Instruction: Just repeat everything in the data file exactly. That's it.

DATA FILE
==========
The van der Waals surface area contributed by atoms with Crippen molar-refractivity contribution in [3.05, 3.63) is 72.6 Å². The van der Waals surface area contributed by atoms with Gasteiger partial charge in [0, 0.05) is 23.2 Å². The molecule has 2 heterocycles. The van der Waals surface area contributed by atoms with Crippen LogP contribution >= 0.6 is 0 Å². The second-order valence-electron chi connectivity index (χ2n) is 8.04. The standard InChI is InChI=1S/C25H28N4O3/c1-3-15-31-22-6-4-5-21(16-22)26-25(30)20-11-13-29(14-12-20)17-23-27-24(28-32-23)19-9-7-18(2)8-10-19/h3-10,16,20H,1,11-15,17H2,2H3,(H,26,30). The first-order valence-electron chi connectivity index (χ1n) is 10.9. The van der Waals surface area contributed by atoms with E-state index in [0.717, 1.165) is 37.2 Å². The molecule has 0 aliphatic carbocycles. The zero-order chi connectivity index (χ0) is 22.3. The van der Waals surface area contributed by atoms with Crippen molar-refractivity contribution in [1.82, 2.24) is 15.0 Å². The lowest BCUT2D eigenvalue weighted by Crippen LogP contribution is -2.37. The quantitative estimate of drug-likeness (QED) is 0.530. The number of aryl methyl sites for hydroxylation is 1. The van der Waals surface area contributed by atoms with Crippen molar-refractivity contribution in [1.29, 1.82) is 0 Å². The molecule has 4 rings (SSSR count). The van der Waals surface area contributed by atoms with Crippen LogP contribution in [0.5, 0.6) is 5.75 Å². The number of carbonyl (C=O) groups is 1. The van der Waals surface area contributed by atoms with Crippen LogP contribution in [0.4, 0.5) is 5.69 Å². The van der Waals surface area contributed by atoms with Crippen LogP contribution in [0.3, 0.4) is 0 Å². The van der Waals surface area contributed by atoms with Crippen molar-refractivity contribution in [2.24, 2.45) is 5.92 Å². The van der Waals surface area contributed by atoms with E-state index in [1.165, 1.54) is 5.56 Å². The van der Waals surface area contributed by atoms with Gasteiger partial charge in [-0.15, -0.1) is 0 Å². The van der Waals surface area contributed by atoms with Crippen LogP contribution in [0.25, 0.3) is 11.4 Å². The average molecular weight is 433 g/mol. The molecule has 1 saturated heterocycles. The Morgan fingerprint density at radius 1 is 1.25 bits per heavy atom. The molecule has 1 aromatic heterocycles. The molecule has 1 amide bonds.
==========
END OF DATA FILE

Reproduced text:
The van der Waals surface area contributed by atoms with Crippen molar-refractivity contribution in [3.05, 3.63) is 72.6 Å². The van der Waals surface area contributed by atoms with Gasteiger partial charge in [0, 0.05) is 23.2 Å². The molecule has 2 heterocycles. The van der Waals surface area contributed by atoms with Crippen LogP contribution >= 0.6 is 0 Å². The second-order valence-electron chi connectivity index (χ2n) is 8.04. The standard InChI is InChI=1S/C25H28N4O3/c1-3-15-31-22-6-4-5-21(16-22)26-25(30)20-11-13-29(14-12-20)17-23-27-24(28-32-23)19-9-7-18(2)8-10-19/h3-10,16,20H,1,11-15,17H2,2H3,(H,26,30). The first-order valence-electron chi connectivity index (χ1n) is 10.9. The van der Waals surface area contributed by atoms with E-state index in [0.717, 1.165) is 37.2 Å². The molecule has 0 aliphatic carbocycles. The zero-order chi connectivity index (χ0) is 22.3. The van der Waals surface area contributed by atoms with Crippen molar-refractivity contribution in [1.82, 2.24) is 15.0 Å². The lowest BCUT2D eigenvalue weighted by Crippen LogP contribution is -2.37. The quantitative estimate of drug-likeness (QED) is 0.530. The number of aryl methyl sites for hydroxylation is 1. The van der Waals surface area contributed by atoms with Crippen molar-refractivity contribution in [1.29, 1.82) is 0 Å². The molecule has 4 rings (SSSR count). The van der Waals surface area contributed by atoms with Crippen LogP contribution in [0.5, 0.6) is 5.75 Å². The number of carbonyl (C=O) groups is 1. The van der Waals surface area contributed by atoms with Crippen LogP contribution in [0.4, 0.5) is 5.69 Å². The van der Waals surface area contributed by atoms with Crippen LogP contribution in [0.3, 0.4) is 0 Å². The van der Waals surface area contributed by atoms with Crippen molar-refractivity contribution in [2.24, 2.45) is 5.92 Å². The van der Waals surface area contributed by atoms with E-state index in [1.165, 1.54) is 5.56 Å². The van der Waals surface area contributed by atoms with Gasteiger partial charge in [-0.15, -0.1) is 0 Å². The van der Waals surface area contributed by atoms with Crippen LogP contribution in [0.25, 0.3) is 11.4 Å². The average molecular weight is 433 g/mol. The molecule has 1 saturated heterocycles. The Morgan fingerprint density at radius 1 is 1.25 bits per heavy atom. The molecule has 1 aromatic heterocycles. The molecule has 1 amide bonds.